B509–2010, Guide for Supplementary Conditions to AIA Document B109–2010 for use on Condominium Projects

AIA Document B109™–2010 is not an agreement, but a guide containing model provisions for modifying and supplementing AIA Document B109–2010, Standard Form of Agreement between Owner and Architect for a Multi-Family Residential or Mixed Use Residential Project. It provides model language with explanatory notes to assist users in adapting AIA Document B109–2010 for use on condominium projects. B109–2010, as a standard form document, cannot address all of the unique risks of condominium construction. Thus, AIA Document B509–2010 is provided to assist B109–2010 users either in modifying it, or developing a separate supplementary conditions document to attach to it.

B511–2001 (see B503–2007). AIA Document B511™–2001 expired on May 31, 2009 (replaced by AIA Document B503™–2007).

B611INT–2002 (See B161–2002). AIA Document B611INT–2002 expired on May 31, 2009 (replaced by AIA Document B161™–2002).

B621™INT–2002 (See B162–2002). AIA Document B621INT–2002 expired on May 31, 2009 (replaced by AIA Document B162™–2002).

B727–1988, Standard Form of Agreement Between Owner and Architect for Special Services

AIA Document B727™–1988 provides only the terms and conditions of the agreement between the owner and architect—the description of services is left entirely to the parties, and must be inserted in the agreement or attached in an exhibit. Otherwise, the terms and conditions are similar to those found in AIA Document B151™–1997. AIA Document B727–1988 is often used for planning, feasibility studies, and other services that do not follow the phasing sequence of services set forth in B151–1997 and other AIA documents. If construction administration services are to be provided using B727–1988, which is not recommended, care must be taken to coordinate it with the appropriate general conditions of the contract for construction. NOTE: AIA Document B727–1988 is discontinued (expires April 30, 2012).

B801CMa–1992 (see C132–2009). AIA Document B801™CMa–1992 expires on December 31, 2010 (replaced by AIA Document C132™–2009).

C-Series: Other Agreements

C101–1993 (formerly C801–1993), Joint Venture Agreement for Professional Services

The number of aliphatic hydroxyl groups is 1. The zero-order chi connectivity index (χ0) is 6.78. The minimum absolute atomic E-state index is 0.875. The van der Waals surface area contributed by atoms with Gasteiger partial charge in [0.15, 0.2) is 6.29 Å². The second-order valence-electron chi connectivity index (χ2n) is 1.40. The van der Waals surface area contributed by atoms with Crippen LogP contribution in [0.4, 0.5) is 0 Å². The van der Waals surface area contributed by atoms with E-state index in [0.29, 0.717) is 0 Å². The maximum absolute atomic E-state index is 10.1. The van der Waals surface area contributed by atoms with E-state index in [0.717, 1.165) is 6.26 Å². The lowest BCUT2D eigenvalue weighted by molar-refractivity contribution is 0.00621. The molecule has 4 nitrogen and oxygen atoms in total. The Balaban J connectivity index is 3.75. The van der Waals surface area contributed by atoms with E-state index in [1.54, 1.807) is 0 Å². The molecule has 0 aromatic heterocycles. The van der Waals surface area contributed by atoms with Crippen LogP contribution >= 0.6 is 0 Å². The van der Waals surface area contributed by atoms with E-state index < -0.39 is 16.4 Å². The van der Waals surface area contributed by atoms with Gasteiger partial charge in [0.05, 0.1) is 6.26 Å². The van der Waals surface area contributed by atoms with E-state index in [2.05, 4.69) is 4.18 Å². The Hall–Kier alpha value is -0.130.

AIA Document C101™–1993 is intended for use by two or more parties to provide for their mutual rights and obligations in forming a joint venture. It is intended that the joint venture, once established, will enter into an agreement with the owner to provide professional services. The parties may be all architects, all engineers, a combination of architects and engineers, or another combination of professionals. The document provides a choice between two methods of joint venture operation. The “division of compensation” method assumes that services provided and the compensation received will be divided among the parties in the proportions agreed to at the outset of the project. Each party’s profitability is then dependent on individual performance of pre-assigned tasks and is not directly tied to that of the other parties. The “division of profit and loss” method is based on each party performing work and billing the joint venture at cost plus a nominal amount for overhead. The ultimate profit or loss of the joint venture is divided between or among the parties at completion of the project, based on their respective interests. NOTE: AIA Document C101–1993 was renumbered in 2007, but its content remains the same as in AIA Document C801™–1993, which expired on May 31, 2009.

C105–2005. AIA Document C105™–2005, Standard Form of Agreement Between Architect and Consulting Architect, was discontinued on May 31, 2009.

C106–2007, Digital Data Licensing Agreement

AIA Document C106™–2007 serves as a licensing agreement between two parties who otherwise have no existing licensing agreement for the use and transmission of digital data, including instruments of service. AIA Document C106–2007 defines digital data as information, communications, drawings, or designs created or stored for a specific project in digital form. AIA C106 allows one party to (1) grant another party a limited non-exclusive license to use digital data on a specific project, (2) set forth procedures for transmitting the digital data, and (3) place restrictions on the license granted. In addition, C106 allows the party transmitting digital data to collect a licensing fee for the recipient’s use of the digital data.

C132–2009 (formerly B801CMa–1992), Standard Form of Agreement Between Owner and Construction Manager as Adviser